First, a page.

If you search for advice on how to read a math textbook, you’ll find plenty to choose from. I’ll link to some of my favorites at the end of this article. But first, here’s an overview of my experience reading math books, and what techniques I found to be useful.
Writing Your Own Textbook
An article in The Harvard Crimson warns that to survive Harvard’s infamous Math 55 class, you need to be willing to write your own textbook. That sounds dramatic, but I think it’s the right approach for learning math at any level. That’s because no math textbook is exactly right for you. You can avoid reading books that are much too easy, or that require background you don’t have. But the ones that remain still make assumptions about what you know, and those assumptions aren’t always right.
The solution: write your own textbook. As you read, take notes that spell out the important ideas from the text in exactly the way that makes sense to you. For some ideas, this will mean writing multiple pages in excruciating detail, perhaps drawing on other sources besides the main textbook. For other ideas that you already know well, you might just write a formula that you can use for reference.
If you follow this approach rigorously, you end up with a customized document that provides exactly what you need for future study or application. For every explanation in the original textbook, your customized textbook fills in the details to make it obvious (to you) why each step follows from the previous one. If a section of the original textbook covers a topic you have no use for, your customized textbook can omit it. When you look something up in your customized textbook, you get an answer that’s at exactly the right level of detail. Or if it isn’t, you can keep updating your textbook until it is.
Reading a Math Textbook
To write a section of your custom textbook, you first have to understand the topic you’re writing about. That’s where the reading process comes in. There are more and less elaborate processes for reading a math textbook. I’ll focus on a simple one involving two reading speeds: moderate speed, and line-by-line speed. When you start a new section in the textbook, begin at moderate speed. The author probably starts with a few paragraphs introducing and motivating the section (though more advanced texts may skip this part). When you reach a definition, theorem, example, or any nontrivial block of mathematics, switch to line-by-line speed.
When reading line by line, it can help to cover up subsequent lines (in a physical book) or adjust the window size (in the electronic version). This helps you focus on the current line. More importantly, it allows you to think about a claim the author is making before you read more details about it. For a theorem, this means you can try to prove it yourself before reading the author’s proof. For an example, you can work it out on your own before looking at how the author solves it.
Reading a textbook section in this way is like getting access to bonus problems that come with detailed solutions. Then when you get to the exercises at the end of a section, you’ll be warmed up to tackle them. And your custom textbook will give you the information you need to get started on the problems without having to refer back to the original textbook.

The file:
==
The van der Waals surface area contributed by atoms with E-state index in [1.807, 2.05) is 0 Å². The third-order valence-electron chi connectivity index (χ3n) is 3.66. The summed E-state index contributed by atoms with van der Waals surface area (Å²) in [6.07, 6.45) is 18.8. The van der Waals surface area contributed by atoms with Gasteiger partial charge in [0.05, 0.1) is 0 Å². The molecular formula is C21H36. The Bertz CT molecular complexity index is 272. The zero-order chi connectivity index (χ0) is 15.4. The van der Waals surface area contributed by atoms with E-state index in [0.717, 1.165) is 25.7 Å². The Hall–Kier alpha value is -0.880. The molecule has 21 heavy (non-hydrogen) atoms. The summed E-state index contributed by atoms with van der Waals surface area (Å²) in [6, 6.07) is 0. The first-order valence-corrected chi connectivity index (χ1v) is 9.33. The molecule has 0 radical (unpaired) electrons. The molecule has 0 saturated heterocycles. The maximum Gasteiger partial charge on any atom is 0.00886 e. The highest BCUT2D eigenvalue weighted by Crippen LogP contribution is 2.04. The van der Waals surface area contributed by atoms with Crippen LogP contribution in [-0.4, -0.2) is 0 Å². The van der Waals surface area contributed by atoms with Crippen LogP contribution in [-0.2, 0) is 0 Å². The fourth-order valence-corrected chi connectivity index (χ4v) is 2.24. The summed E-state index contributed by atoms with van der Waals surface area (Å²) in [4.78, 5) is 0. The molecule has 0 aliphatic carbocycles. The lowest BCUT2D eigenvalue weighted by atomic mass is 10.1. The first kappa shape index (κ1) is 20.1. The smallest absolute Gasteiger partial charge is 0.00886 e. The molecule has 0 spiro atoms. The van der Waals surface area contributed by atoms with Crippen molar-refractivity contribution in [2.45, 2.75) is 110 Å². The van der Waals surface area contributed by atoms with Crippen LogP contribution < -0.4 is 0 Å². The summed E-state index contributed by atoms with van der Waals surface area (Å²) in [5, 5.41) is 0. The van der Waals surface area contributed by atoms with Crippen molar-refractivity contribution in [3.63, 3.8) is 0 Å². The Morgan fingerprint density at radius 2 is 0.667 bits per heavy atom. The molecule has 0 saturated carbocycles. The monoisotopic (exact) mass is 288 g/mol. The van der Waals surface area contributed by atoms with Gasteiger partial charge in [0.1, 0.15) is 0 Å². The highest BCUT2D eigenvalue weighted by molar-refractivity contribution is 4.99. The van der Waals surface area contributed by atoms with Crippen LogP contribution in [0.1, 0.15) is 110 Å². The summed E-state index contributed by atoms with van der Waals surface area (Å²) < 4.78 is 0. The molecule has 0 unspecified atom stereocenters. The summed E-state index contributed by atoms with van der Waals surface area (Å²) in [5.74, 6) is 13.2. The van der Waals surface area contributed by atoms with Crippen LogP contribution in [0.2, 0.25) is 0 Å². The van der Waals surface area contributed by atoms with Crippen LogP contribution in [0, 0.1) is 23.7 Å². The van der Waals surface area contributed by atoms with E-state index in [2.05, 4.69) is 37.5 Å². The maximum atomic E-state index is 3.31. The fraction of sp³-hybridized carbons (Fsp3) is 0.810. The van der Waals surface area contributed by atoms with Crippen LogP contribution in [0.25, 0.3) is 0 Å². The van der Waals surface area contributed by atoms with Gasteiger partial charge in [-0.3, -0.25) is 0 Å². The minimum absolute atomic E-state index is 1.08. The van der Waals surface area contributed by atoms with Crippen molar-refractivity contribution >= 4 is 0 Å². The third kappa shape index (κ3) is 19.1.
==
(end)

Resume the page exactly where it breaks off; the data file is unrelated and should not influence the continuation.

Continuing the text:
For Further Reading
The previous sections provide a general approach to reading math, with some specific advice. But there’s a lot more advice out there. Here are some resources I found useful.
The canonical question for this topic on Mathematics Stack Exchange is How to read a book in mathematics? The answers present a few perspectives, and some links to other resources, including How to Read Mathematics by Shai Simonson and Fernando Gouvea. This essay is worth reading in its entirety, but here is one key concept: To fully understand a mathematical idea, you need to “make the idea your own” by “following the idea back to its origin, and rediscovering it for yourself” and “mak[ing] the idea fit in with your own perspective and experiences.” The authors quote the book Emblems of Mind by Edward Rothstein, who makes the same point this way: “Reading mathematics … involves a return to the thinking that went into the writing.” Writing your own textbook formalizes this process by providing the structure for you to explain the topic in the ideal way for your background.
A couple more articles, and key points:
How to Read a Math Textbook by Macalester College
- “Really important mathematical passages are problems that the author has worked out in detail.” Make sure you can solve these example problems without referring to the textbook.
- “You will not be expected to invent a new problem-solving technique on the exam. Your task is to do the techniques already shown to you in class and in the book.” (So make sure you know them).
- “[Y]ou do not merely read a math test – you work through it! The information has to be dug out.”
How to Read a Math Book by Stan Brown
Brown quotes from a 2003 post by Chan-Ho Suh on the Usenet group sci.math. Here’s how the post starts:
Let me make a distinction between two kinds of understanding a math text. The first is in being able to follow, reconstruct, etc. a proof (proofs make up the bulk of most math texts). The second lies in rewiring one’s brain so that it’s obvious why the theorem is true, and indeed, there is no way the theorem could be false in the context of all your knowledge.
Ideally the first type of understanding leads to the second type. As you learn how scholars have proven theorems in an area, you gain a better understanding of that area, until eventually you can rely on your intuition to lead you in the right direction.